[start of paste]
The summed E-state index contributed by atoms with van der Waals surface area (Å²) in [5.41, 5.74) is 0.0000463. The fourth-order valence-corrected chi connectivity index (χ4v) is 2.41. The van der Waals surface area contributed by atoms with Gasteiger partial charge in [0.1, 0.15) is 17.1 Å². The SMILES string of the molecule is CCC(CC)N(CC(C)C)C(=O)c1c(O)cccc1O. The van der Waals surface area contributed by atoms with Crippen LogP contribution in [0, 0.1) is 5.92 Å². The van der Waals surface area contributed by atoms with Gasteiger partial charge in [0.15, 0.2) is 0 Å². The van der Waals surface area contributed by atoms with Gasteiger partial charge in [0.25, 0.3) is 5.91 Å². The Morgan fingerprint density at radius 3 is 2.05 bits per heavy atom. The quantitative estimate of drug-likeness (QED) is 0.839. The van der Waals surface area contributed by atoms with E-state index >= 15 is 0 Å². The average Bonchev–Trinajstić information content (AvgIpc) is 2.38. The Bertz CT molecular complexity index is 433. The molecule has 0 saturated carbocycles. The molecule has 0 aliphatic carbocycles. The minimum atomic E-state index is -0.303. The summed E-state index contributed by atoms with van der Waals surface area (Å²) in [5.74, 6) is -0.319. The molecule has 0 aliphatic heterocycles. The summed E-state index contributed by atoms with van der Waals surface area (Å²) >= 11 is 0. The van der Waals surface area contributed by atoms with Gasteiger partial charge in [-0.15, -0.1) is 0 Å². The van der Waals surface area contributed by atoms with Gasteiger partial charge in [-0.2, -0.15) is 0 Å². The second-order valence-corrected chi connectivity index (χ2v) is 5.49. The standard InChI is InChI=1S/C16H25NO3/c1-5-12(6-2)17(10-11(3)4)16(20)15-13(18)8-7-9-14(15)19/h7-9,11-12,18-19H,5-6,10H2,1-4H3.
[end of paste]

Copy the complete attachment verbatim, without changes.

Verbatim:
The summed E-state index contributed by atoms with van der Waals surface area (Å²) in [5.41, 5.74) is 0.0000463. The fourth-order valence-corrected chi connectivity index (χ4v) is 2.41. The van der Waals surface area contributed by atoms with Gasteiger partial charge in [0.1, 0.15) is 17.1 Å². The SMILES string of the molecule is CCC(CC)N(CC(C)C)C(=O)c1c(O)cccc1O. The van der Waals surface area contributed by atoms with Crippen LogP contribution in [0, 0.1) is 5.92 Å². The van der Waals surface area contributed by atoms with Gasteiger partial charge in [0.15, 0.2) is 0 Å². The van der Waals surface area contributed by atoms with Gasteiger partial charge in [0.25, 0.3) is 5.91 Å². The Morgan fingerprint density at radius 3 is 2.05 bits per heavy atom. The quantitative estimate of drug-likeness (QED) is 0.839. The van der Waals surface area contributed by atoms with E-state index >= 15 is 0 Å². The average Bonchev–Trinajstić information content (AvgIpc) is 2.38. The Bertz CT molecular complexity index is 433. The molecule has 0 saturated carbocycles. The molecule has 0 aliphatic carbocycles. The minimum atomic E-state index is -0.303. The summed E-state index contributed by atoms with van der Waals surface area (Å²) in [5.74, 6) is -0.319. The molecule has 0 aliphatic heterocycles. The summed E-state index contributed by atoms with van der Waals surface area (Å²) >= 11 is 0. The van der Waals surface area contributed by atoms with Gasteiger partial charge in [-0.15, -0.1) is 0 Å². The van der Waals surface area contributed by atoms with Gasteiger partial charge in [-0.2, -0.15) is 0 Å². The second-order valence-corrected chi connectivity index (χ2v) is 5.49. The standard InChI is InChI=1S/C16H25NO3/c1-5-12(6-2)17(10-11(3)4)16(20)15-13(18)8-7-9-14(15)19/h7-9,11-12,18-19H,5-6,10H2,1-4H3.